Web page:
The Perfect Plants for Valentine's Day

PimlicoDan
Published on February 12th 2020
8
The heart shaped Asian bleeding heart flower for valentines day
Oh, l’amour! How quickly the calendar rolls around to St. Valentine’s Day once again. This year, instead of buying the same dozen red roses, there are plenty of other plants and flowers out there to add a little romance to your house or garden.

Heart-shaped houseplants

Whereas flowers may only last a week, a houseplant can last for years with the right care.
The one you’ll see everywhere at this time of year is the Valentine hoya, complete with heart-shaped leaves. It’s incredibly easy to keep alive when placed in bright light and kept on the dry side.
However, it may never develop beyond being just a leaf due to the way they’re propagated, and growth is very, very slow.
Anthuriums are far more impactful, with their red heart-shaped blooms that can blossom almost year-round.
Foliage-wise, then you can’t go wrong with the sweetheart vine, which will also tolerate low-light situations.
The string of hearts is slightly better for brighter locations, but both are very easy to grow.
A close up of a green plant
Even outside of Valentine's Day, anthuriums are popular for their long-lasting heart-shaped flowers (spathes).

Romantic plants for the garden

There are many romantically-named plants that you can add to your garden this Valentine's Day.
Cupid’s dart is an elegant blue-flowered perennial, and bleeding heart will add arching stems of heart-shaped flowers (romantic if you forget the bleeding bit!).
Kiss-me-over-the-garden-gate is a robust and somewhat invasive perennial for later interest. Blue passionflower is also an excellent choice to add some late colour on rapidly-climbing foliage.
Weigela ‘Electric Love’ is a compact shrub with dark foliage and red flowers, and contrasts nicely with the more delicate whites of plants like bridal wreath and pearlbush ‘The Bride’.
A white flower on a plant
Shrubs don't come much showier than 'The Bride' and, although not in leaf yet, it will look stunning come early summer.
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Sowing the seeds of love

Often, the greatest gift for a gardener is something that we can watch grow from seed to plant.
Love-in-a-mist not only has a somewhat ethereal name, but its intricate foliage and pastel flowers work a charm in borders, as does pheasant’s eye (Adonis).
Heartsease and forget-me-not work perfectly in a cottage garden setting or can be used as bedding plants.
Love lies bleeding may have a somewhat dubious name for a Valentine’s gift, but its striking crimson tassels make it a worthwhile addition to any romantic plant collection.
For something more unusual, you could sow love-in-a-puff – a curious annual climber with tiny flowers and lantern-like seed pods. Requires warm conditions.
And if you like the idea of an annual climber, there's always the rather naughtily-named morning glory!
A close up of a flower
The botanical name for pheasant's eye, Adonis, refers to the Greek god of beauty and desire.

Passionate reds, pinks & purples

Red flowers and foliage are perfect representations of passion, lust, beauty and love we associate with the colour.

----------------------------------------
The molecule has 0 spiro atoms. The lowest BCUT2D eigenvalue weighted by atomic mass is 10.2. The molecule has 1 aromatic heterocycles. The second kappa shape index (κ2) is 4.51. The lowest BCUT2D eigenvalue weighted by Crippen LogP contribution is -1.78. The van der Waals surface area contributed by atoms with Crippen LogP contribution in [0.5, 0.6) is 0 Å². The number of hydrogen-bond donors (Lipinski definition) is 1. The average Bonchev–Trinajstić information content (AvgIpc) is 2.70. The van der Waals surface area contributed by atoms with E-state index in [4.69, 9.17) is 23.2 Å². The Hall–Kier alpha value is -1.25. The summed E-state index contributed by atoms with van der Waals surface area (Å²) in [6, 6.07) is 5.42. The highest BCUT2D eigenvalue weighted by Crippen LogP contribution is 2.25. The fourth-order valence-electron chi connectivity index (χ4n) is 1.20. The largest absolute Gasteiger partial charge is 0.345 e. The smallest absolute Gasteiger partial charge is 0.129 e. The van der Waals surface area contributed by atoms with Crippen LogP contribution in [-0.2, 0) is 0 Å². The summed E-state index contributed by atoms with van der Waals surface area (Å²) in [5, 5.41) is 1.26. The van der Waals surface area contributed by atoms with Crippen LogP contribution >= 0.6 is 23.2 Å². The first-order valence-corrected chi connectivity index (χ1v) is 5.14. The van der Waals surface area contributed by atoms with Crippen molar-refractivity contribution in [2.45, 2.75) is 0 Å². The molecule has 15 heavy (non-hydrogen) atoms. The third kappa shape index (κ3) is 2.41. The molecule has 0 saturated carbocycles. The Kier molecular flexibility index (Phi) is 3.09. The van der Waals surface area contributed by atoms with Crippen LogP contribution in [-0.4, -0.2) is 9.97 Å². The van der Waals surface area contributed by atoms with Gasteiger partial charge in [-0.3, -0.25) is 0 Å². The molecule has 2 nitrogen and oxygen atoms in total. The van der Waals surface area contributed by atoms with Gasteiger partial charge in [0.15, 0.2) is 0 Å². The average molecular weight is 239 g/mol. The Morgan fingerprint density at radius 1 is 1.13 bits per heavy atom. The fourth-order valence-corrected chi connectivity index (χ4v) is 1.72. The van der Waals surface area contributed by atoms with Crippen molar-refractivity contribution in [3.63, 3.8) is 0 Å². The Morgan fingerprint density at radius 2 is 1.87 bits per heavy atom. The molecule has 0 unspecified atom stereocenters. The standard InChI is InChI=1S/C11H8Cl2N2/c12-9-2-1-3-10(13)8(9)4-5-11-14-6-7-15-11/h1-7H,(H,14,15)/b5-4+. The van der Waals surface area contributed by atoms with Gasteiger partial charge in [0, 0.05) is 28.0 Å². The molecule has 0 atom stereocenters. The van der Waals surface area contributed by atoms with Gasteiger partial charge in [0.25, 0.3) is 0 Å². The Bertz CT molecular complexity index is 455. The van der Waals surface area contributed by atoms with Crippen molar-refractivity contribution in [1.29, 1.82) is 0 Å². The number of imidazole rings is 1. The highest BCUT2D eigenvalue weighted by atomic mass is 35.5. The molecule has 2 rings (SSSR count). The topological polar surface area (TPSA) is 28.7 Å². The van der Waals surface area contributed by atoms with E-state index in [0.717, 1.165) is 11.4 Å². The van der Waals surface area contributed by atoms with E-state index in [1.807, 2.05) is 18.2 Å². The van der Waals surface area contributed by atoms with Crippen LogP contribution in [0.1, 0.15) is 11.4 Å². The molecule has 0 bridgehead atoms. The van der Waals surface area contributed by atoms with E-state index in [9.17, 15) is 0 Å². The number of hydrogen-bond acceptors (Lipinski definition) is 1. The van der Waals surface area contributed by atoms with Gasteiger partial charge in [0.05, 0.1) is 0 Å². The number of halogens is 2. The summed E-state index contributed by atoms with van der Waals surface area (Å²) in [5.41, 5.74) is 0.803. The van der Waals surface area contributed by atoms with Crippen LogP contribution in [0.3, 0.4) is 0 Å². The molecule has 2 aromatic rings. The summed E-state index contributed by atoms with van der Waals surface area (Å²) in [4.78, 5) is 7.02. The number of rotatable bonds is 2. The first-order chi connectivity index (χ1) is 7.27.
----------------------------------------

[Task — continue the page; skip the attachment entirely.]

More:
So don’t just pick up the first flaming Katy you see, go for something a little more original.
Red Chinese evergreens are some of the most beautiful houseplants currently on the market but aren't very common.
You’ll also see bromeliads with torch-like flaming flowers, such as Vriesia and Guzmania.
For the experts among us, you could try red or pink angel wings, a little trickier to grow but very much a statement plant.
Also for the more advanced, the Venus flytrap not only has bright red little traps, but is also named after the Roman goddess of love.
If you think these might be a bit much, then the flapjack plant or purple oxalis, which has little heart-shaped leaves, are both much more manageable.
Orchids are also popular gifts: they last a really long time and are very easy to care for. They usually come in pinks and purples, but you should be able to find some reds in garden centres too.
Lastly, if you can find one, the Chinese hibiscus is an extravagant alternative to the traditional red rose.
A red flower
The Chinese hibiscus is grown as a houseplant in the UK and has incredible scarlet blooms, which will only last one day each.

The scent of love

Most cut-flower roses these days don’t have scent, so it might be worth thinking outside the bunch to add a little fragrance to your gift.
Lily-of-the-valley, although an outside garden plant, is often on sold in little pots for indoor use. These will last a week or so, but must be planted in the garden afterwards. The scent is truly beautiful and not overpowering.
Jasmine, on the other hand, is often too much for a small room, despite its fragile appearance.
Hyacinths also have a strong fragrance and come in a wide range of colours other than white. They are also super easy to care for and can be planted out or discarded after flowering.
Stephanotis has waxy, porcelain-like flowers and is sometimes sold growing around a heart-shaped hoop (like jasmine). It is not the easiest plant but can make an impact on the nose and eyes.
The gardenia has perhaps the most intoxicating fragrance of all, exuded from compact glossy plants. A mesmerising gift, but a word of warning: gardenias are notoriously tricky to keep happy.
They require consistent warm temperatures, even lighting, high humidity and soft/acidic water. Only for the enthusiast, if you want to avoid heartbreak!
Gardenia jasminoides
The gardenia is arguably one of the most beautiful of all houseplants, but its diva-like constitution also makes it one of the most difficult.
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